Last night I wrapped up a property showing with a buyer client of mine. During the showing, we discovered there was an easement with the property. As a home buyer, it may be more common than you think to run into an easement or right of way over the land of a home you are thinking of buying.
It is also not uncommon for sellers to be completely unaware that they have easements or rights of ways that run with their land. As a seller, you can avoid some last-minute issues by disclosing any easements or right of ways involving your property.
If you run into a property that has an easement or right of way it is important to understand what the specific purpose of it is and the legal rights and or responsibilities that go with it either as the grantor or grantee. Alternately, a property could also have the benefit of an easement or right of way giving you access to another’s land and you want to understand what your rights are in the use of that easement.
Difference Between An Easement and Right Of Way
In both cases, you may own the land but others might have use of that land for a particular purpose. Or you could be granted an easement or right of way where you don’t own the land but have a right for a specific use.
An easement or right of way does not grant any possessory interest or ownership rights to the land. Both are granted by one property owner to another by a will, a deed or a contract. They can be for a specific length of time
A Right of Way Is A Type Of Easement
A right of way is a type of easement. It gives a specific individual or a group of people a private right of way. Or, a public right of way grants the general public the right to cross the land and use it as a passageway.
Often a right of way is seen around waterfront property here in New England so people or a person may use part of your land to be able to access the waterfront that is for public use. Use of the property is restricted to the purpose of gaining access to another piece of property.
An easement is where a piece of land or portion of that land is granted for another’s use. Easement rights can be granted for a wide variety of reasons.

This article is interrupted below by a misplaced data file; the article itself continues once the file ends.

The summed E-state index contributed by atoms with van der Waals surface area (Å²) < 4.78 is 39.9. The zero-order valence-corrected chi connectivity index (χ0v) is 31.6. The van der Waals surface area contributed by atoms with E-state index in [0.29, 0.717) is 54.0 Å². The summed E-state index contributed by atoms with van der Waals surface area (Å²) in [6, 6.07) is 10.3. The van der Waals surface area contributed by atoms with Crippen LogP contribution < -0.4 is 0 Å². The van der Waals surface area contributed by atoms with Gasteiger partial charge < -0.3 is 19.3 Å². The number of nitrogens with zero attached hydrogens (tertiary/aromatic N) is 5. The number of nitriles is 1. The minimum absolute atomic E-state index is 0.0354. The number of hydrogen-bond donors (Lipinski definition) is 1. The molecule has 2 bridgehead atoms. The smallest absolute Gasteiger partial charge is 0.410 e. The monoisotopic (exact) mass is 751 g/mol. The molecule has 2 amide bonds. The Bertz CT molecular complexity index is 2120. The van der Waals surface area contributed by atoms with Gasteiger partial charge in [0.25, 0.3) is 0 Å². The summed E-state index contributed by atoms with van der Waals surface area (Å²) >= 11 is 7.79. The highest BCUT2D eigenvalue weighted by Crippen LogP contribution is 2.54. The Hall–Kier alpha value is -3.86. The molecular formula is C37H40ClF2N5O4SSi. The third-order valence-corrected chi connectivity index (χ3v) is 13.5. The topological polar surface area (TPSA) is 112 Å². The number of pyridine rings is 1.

Typical examples of common easements that are found around here are utility easements. A utility company is granted permission to install and maintain utilities running across your land.
It could be an easement for an electric company that gives the legal right to run a power line or power lines above or below ground across the property.
A utility easement could also apply to gas lines and underground water pipes and water lines or sewer lines, etc….
The town or state could also have a drainage easement for your property to install and maintain drainage to maintain runoff from a public road or another public area.
Driveway easements are also very common in condensed areas. The owner of a home without a driveway due to tight lot lines may ask for the use of land owned by a neighbor for an easement to build a driveway.
Appurtenant Easement- Appurtenant easements or an easement appurtenant are easements that apply even if a property ownership changes by a sale or transfer. It is considered to be “running with the land”
Gross Easement- An easement in gross allows an individual the right to use someone else’s land. The right is not transferred when a property is sold or transferred.
Affirmative Easement– An affirmative easement gives the easement holder the right of access or use to cross the land and requires the property owner to do something like allow the action to occur.
Negative Easement- Is a promise that a piece of property may not have a particular use, be subdivided or have a building built on the premises. Sometimes large family estates are sold or passed on with the condition that the land will never be subdivided.
Prescriptive Easement- Prescriptive easement is when someone has used a piece of land, that is not theirs, for a period of time and seeks legal use of that land through an easement. While it sounds like adverse possession, it is a little different in the fact that that possession is not being sought, only the right to use the land.
Dominant Tenement- The Dominant Tenement or Dominant Estate is the real property or parcel of land that holds the right of use over another piece of property.
Servient Tenement- The Servient Tenement or Servient Estate is the parcel of land that is subject to the easement or use of the land by others.
How Do I Know If There Are Any Easement or Right of Way For Private Property